The House-Senate Budget Conference Committee has wrapped up its work, leaving it up to the two chambers whether to approve the fiscal year 2013 spending plan and send it to the Governor.
As part of an agreement that ended a deadlock in the Senate, the Committee proposes dividing $3 million between seven institutions instead of the $2 million that had been allocated just to Southeast Missouri State University. The institutions and the amounts they will get are: Missouri Western State University – $516,559, Southeast Missouri State University – $885,969, Northwest Missouri State University – $515,476, Missouri Southern State University – $346,521, University of Central Missouri – $580,377, Lincoln University – $49,663 and Truman State University – $105,435.
Senate Budget Committee Chairman Kurt Schaefer (R-Columbia) told the conference committee that under the agreement, the Senate added to veterans home funding legislation a requirement that the Joint Education Committee develop a funding formula for higher education by 2015.
The Committee agreed to propose restoring $25 million to the Blind Medical Subsidy Fund, which the House had recommended cutting in its original budget proposal. The Committee added language to treat it like the State Children’s Health Insurance Program (SCHIP) children’s Medicaid program, limiting the program to those earning up to three times the poverty level and requiring copays or premiums for some income levels.
This answered the concerns of House Budget Committee Chairman Ryan Silvey (R-Kansas City), who didn’t like that it was open to people of all income levels. “The only means test that they employed was do they make too much to qualify for Medicaid? If so, you’re on the program. Now they’ll have to obviously means test those that are on the program and if you make over 300 percent, which by the way is over $57,000 a year for a family of three, if you’re making more than that then you’re not going to qualify for the program.”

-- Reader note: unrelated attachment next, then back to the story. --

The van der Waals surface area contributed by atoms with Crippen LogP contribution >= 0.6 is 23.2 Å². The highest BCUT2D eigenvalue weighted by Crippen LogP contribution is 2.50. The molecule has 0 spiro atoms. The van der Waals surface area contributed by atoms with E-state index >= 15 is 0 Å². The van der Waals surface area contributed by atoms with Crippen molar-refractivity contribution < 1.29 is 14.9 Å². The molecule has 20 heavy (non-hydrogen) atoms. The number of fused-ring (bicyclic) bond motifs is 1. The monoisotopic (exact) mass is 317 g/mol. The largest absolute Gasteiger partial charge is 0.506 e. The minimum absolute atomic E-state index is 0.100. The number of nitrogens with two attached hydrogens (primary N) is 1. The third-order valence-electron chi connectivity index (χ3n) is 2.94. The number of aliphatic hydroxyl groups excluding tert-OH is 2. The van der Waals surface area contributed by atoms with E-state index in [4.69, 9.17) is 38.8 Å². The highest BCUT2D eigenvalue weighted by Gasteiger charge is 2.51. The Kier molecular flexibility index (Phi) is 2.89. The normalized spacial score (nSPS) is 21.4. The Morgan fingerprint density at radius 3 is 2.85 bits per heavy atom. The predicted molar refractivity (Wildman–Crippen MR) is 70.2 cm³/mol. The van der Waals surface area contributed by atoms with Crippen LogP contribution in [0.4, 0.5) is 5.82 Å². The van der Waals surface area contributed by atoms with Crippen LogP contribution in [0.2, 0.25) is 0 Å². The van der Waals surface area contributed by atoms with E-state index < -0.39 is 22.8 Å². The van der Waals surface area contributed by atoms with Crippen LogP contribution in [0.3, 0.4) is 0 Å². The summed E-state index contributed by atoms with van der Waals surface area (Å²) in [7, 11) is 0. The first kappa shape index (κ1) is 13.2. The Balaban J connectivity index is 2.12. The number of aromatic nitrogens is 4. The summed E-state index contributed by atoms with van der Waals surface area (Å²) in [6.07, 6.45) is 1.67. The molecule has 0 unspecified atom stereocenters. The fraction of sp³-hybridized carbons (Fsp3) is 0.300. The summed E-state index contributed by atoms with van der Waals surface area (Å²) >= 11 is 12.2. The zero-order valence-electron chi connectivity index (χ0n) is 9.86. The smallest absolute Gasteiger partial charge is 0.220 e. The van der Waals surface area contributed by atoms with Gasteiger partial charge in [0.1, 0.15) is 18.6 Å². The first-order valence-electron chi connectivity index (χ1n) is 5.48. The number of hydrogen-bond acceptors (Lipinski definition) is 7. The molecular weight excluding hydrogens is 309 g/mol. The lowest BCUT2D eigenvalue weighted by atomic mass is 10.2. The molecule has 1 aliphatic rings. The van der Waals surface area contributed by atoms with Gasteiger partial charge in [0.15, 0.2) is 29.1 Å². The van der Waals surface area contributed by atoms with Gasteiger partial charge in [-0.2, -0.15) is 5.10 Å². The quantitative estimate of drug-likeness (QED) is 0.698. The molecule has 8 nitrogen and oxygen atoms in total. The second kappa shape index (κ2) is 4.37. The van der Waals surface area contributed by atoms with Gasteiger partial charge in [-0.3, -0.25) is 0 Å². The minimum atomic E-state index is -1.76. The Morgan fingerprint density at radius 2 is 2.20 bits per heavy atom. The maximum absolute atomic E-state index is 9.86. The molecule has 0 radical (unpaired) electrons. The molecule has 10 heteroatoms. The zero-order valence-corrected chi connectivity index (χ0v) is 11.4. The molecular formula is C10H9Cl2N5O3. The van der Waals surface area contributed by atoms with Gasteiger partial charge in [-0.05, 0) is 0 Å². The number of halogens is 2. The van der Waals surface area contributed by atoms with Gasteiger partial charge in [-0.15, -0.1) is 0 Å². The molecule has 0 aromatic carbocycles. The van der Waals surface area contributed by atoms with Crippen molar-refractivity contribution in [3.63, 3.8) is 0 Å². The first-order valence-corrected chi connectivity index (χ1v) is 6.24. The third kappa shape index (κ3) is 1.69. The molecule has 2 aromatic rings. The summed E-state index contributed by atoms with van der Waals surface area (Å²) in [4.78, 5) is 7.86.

In a statement, a Governor’s Office praises the restoration of money to the fund but opposes the proposed limitations. A Jay Nixon spokesman says, “the attempt to place additional limitations on eligibility through the budget process does not change existing law – and is invalid. We will ensure that this program continues to serve all 2,800 needy, blind Missourians who depend on it.”
The Committee’s plan would language that would have pulled funding from the Sue Shear Institute for Women in Politics at the University of Missouri-St. Louis, but left a section that says institutions participating in political activity can not receive state funding.
Schaefer says that just reflects current law, “which is that no money going to higher education should be used for political activity. Whether it’s the Sue Shear Institute or anything else, if it’s public money that’s being used through public education to fund political activity, that already was basically against the law anyway.”
The Committee proposed restoring $3 million to the tourism budget, leaving it about $200,000 below what it was before the Senate cut it in its original budget proposal. The Committee also settled on $750 thousand for regional autism projects. The House had originally proposed $1 million dollars for those, with the Senate having proposed no funding.
Earlier in the week its members opted to go with the House’s proposal that all state workers making under $70,000 a year would receive a 2 percent raise beginning July 1.
Its proposal now goes back to the House and Senate for consideration. Per the Constitution, the budget must be delivered to the Governor by Friday.